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High-flow nasal OXYGEN therapy
  1. Sebastiano Mercadante,
  2. Claudio Adile,
  3. Patrizia Ferrera,
  4. Fausto Giuliana and
  5. Yasmine Grassi
  1. Main regional center of cancer pain and supportive/palliative care, La Maddalena Cancer Center, Palermo, Italy
  1. Correspondence to Dr Sebastiano Mercadante, La Maddalena Cancer center, Palermo 90146, Italy; terapiadeldolore{at}


Objective To report data of the use of high-flow nasal therapy (HFNT) in the palliative care setting.

Methods Five hypoxaemic patients were treated by HFNT in a 1-year period in a palliative care setting, either in the last days of life or as part of an intensive treatment for a reversible cause of hypoxic dyspnoea.

Results Four patients had a similar clinical pattern. After starting HFNT, dyspnoea intensity decreased and oxygen saturation improved, providing a clinical improvement for a duration of 2–3 days, but after 48–72 hours, their conditions deteriorated and patients underwent palliative sedation. Indeed, one patient with pulmonary embolism and pneumonia was treated by HFNT successfully and was discharged home 2 weeks after admission.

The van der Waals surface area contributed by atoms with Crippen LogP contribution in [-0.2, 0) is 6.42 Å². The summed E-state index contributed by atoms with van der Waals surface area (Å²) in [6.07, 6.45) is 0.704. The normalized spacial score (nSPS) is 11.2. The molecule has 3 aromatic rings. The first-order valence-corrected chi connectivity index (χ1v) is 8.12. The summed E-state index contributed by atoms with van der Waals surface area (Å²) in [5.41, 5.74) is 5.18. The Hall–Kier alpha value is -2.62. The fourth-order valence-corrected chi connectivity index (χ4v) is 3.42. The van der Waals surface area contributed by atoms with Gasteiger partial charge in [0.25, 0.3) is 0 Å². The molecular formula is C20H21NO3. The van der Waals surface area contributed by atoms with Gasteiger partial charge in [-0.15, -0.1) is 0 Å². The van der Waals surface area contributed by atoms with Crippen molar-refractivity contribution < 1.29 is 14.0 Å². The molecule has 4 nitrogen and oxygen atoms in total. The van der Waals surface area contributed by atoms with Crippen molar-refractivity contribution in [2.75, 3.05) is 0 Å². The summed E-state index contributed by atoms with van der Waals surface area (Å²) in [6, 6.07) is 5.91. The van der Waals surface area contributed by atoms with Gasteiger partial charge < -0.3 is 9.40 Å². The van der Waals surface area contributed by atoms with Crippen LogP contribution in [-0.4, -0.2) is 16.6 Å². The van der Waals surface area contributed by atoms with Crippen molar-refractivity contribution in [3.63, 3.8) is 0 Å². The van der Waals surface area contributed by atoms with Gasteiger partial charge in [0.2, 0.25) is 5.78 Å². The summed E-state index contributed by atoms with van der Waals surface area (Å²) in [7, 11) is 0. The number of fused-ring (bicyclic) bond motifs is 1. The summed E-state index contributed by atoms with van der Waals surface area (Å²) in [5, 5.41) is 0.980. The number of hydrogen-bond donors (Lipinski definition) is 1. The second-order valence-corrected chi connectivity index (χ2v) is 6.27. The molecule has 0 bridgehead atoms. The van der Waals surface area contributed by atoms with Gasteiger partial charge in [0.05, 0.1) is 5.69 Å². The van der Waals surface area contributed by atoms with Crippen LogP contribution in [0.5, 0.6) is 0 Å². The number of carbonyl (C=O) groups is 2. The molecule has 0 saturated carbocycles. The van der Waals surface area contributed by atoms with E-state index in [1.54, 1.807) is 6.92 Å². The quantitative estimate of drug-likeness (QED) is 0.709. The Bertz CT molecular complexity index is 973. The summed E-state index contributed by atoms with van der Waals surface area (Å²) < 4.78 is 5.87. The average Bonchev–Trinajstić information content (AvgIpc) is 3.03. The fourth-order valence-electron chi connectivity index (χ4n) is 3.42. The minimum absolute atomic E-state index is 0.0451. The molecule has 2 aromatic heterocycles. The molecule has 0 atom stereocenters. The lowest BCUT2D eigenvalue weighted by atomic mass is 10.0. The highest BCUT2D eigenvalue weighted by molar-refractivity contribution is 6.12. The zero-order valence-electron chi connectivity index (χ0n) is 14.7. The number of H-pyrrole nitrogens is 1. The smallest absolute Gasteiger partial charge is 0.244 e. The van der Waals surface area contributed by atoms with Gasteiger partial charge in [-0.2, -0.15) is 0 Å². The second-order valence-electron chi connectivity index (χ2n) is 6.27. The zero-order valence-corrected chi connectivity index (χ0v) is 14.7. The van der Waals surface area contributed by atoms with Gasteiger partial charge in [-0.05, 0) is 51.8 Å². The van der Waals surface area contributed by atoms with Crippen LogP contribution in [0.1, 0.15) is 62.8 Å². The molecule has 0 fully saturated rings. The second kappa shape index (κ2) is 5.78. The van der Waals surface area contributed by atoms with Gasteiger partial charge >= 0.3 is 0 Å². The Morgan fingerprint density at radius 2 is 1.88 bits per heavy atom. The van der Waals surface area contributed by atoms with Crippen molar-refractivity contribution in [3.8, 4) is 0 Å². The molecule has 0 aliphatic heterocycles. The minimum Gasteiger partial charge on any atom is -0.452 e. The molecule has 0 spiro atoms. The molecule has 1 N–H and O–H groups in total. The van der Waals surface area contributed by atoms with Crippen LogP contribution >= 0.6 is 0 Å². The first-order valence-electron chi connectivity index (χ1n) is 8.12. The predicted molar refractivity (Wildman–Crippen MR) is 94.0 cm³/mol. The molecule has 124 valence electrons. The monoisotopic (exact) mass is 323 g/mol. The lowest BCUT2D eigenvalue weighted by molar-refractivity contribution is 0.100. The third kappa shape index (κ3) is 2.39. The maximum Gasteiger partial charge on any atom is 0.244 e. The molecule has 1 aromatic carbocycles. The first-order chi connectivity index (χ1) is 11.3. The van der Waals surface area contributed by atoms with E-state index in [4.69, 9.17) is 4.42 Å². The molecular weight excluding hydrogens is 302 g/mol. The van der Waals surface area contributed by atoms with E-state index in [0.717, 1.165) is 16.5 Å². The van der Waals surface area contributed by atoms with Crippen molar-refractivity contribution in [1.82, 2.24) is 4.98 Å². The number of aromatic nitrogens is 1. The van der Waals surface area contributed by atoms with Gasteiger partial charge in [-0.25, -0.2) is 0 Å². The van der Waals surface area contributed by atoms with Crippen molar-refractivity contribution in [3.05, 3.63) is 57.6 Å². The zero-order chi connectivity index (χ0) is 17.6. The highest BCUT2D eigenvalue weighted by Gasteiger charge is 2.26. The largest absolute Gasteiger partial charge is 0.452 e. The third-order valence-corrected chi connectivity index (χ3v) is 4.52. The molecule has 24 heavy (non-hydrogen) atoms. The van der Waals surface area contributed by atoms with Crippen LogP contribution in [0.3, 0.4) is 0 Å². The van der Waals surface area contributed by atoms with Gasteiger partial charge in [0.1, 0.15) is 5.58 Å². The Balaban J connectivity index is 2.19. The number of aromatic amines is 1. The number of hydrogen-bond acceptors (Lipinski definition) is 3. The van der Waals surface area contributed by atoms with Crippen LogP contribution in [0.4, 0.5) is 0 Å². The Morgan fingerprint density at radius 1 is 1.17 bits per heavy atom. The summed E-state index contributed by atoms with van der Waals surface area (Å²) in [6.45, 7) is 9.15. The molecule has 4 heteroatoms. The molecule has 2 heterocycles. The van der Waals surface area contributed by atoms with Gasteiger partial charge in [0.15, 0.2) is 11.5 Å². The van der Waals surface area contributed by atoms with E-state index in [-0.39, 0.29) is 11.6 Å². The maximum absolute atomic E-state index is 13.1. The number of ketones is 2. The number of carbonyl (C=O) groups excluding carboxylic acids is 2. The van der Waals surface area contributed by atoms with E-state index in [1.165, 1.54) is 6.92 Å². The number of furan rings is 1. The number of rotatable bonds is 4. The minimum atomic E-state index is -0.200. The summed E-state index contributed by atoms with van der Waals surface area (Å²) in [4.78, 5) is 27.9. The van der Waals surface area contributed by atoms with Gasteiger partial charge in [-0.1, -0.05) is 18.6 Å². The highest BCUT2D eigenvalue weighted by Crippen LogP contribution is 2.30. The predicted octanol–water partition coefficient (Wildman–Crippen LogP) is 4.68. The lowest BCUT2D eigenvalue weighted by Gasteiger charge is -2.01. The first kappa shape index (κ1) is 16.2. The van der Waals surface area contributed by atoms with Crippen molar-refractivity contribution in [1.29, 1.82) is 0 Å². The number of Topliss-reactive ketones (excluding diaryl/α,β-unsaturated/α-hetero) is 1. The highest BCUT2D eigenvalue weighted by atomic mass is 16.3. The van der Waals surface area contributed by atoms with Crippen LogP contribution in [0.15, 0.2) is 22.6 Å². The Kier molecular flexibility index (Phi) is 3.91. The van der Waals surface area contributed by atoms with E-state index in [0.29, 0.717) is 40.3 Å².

Conclusions HFNT may be helpful for severely hypoxaemic patients who are unresponsive to common measures adopted in the last weeks/days of life of patients with advanced cancer or to treat reversible conditions. The findings of this case series showed the ethical and psychological aspects of end of life, particularly for caregivers. Future studies should assess an early use of this device in combination with lower doses of opioids or as an alternative to their use.

  • Cancer
  • Lung
  • Hospital care
  • Hospice care
  • Dyspnoea
  • Terminal care

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  • Correction notice The article title has been corrected since it was first published.

  • Contributors SM: planning and reporting; CA, PF, FG and YG: conduct.

  • Funding The authors have not declared a specific grant for this research from any funding agency in the public, commercial or not-for-profit sectors.

  • Competing interests None declared.

  • Provenance and peer review Not commissioned; internally peer reviewed.